The speaker characteristics of the sound-localization hoop setup at the department of Biophysics, Donders Institute for Brain, Cognition and Behaviour.
The speakers on the hoop are Visaton SC5.9 speakers (Haan, Germany). The manufacturer specifications can be found on the network drive: \\galba.azn.nl\mbaudit2\Utility\Specs_speakers. The speakers (SC5.9; Visaton) are mounted on a circular hoop with a radius of 1.2 m that can be rotatedalong a vertical axis. The hoop is described in detail in Bremen et al. (2010). A green LED is mounted at the center of each speaker and can serve as an independent visual stimulus. The intensity can be controlled by the stimulus computer. The spatial resolution of the hoop speakers in elevation is 2.5° ranging from −57.5 to +82.5°, while the spatial resolution in azimuth is better than 0.1° over the full range of 360°.
To determine the speaker characteristics in the hoop, we played a broadband Schroeder-sweep stimulus at several intensities (from [30:10:70] in the exp-file; see manual). Actually, twenty sweeps ( two sweeps are presented in figure 3A) were present in every stimulus, that was played at the 29 speakers in the frontal hoop. The sounds were measured with a Bruel & Kjaer (see figure 1 for recording setup).
The average sweep response and its power spectrum for every speaker and intensity is shown shown in figure23B and C, respectively.
All the data mentioned here is stored in PandA.
The power-spectra and their average for an intensity of 60 are shown in figure 3. The power spectrum is relatively flat and consistent over speakers, with a sharp decrease in power for frequencies less than 500 Hz, and no strong direction-dependent features.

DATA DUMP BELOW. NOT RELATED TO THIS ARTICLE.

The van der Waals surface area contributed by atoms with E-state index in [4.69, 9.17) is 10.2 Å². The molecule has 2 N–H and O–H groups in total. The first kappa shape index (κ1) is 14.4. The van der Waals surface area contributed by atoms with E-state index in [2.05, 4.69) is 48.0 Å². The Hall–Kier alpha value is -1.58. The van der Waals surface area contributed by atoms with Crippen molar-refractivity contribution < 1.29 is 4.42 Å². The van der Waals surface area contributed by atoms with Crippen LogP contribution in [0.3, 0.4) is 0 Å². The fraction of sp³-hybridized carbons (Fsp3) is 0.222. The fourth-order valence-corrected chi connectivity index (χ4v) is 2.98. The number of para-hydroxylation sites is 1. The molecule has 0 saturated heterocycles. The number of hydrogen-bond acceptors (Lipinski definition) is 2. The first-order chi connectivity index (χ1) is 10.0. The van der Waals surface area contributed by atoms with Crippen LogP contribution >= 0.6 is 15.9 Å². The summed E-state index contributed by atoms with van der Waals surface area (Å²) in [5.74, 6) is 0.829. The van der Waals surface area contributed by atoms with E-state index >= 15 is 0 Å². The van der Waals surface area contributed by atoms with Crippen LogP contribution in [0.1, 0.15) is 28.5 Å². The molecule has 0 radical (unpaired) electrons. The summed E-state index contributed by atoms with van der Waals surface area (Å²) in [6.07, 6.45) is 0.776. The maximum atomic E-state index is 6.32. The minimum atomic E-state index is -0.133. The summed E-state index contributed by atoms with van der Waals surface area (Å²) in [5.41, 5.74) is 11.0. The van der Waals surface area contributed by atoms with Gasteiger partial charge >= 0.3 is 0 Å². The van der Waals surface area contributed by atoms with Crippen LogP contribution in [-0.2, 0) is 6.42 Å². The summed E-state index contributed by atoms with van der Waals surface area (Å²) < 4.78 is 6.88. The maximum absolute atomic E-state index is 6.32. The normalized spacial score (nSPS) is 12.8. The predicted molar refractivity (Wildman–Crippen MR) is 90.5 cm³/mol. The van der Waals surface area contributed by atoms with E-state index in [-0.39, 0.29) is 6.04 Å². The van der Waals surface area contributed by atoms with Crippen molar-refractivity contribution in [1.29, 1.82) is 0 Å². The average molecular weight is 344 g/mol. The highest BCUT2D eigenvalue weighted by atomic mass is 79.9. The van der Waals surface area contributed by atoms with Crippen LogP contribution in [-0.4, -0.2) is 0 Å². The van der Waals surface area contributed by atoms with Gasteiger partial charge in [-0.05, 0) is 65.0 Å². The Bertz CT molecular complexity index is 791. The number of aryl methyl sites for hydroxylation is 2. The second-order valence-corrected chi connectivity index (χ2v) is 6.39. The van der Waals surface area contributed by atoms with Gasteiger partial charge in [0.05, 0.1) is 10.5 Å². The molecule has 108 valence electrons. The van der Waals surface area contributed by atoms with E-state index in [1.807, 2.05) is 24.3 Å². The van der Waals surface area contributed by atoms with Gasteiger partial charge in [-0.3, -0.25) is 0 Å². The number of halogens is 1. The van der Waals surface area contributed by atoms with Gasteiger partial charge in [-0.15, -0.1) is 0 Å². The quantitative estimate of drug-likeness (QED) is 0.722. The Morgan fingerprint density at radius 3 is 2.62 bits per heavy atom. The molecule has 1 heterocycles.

The power of the recorded signal depends linearly on the intensity as given in the exp-file (for intensities between 30 and 70). This is shown in figure 4 for speaker 12 (straight ahead, averaged across frequency).
Based on the speaker characteristics in figure 5, we can build an equalizing filter.
After equalizing, the power spectrum has flattened, as shown in figure 6, although direction-dependent features due to reflections from the chair are still present.
Sounds are played over the speakers from the TDT real-time DA processor RP2.1. The setup is the same as shown above in figure 2. We played a 100 ms broadband Gaussian white noise, with no envelope, at several timings in the exp-file from speaker 12 (straight-ahead). The recorded timing and the duration is shown in figure 7. The actual stimulus-onset should depend on the timing in the exp-file (T), a 20-ms level ramp hardcoded in the RCO, and a delay from the speaker to the microphone (1.25 m / 340 m/s x 1000 ms/s = 3.7 ms).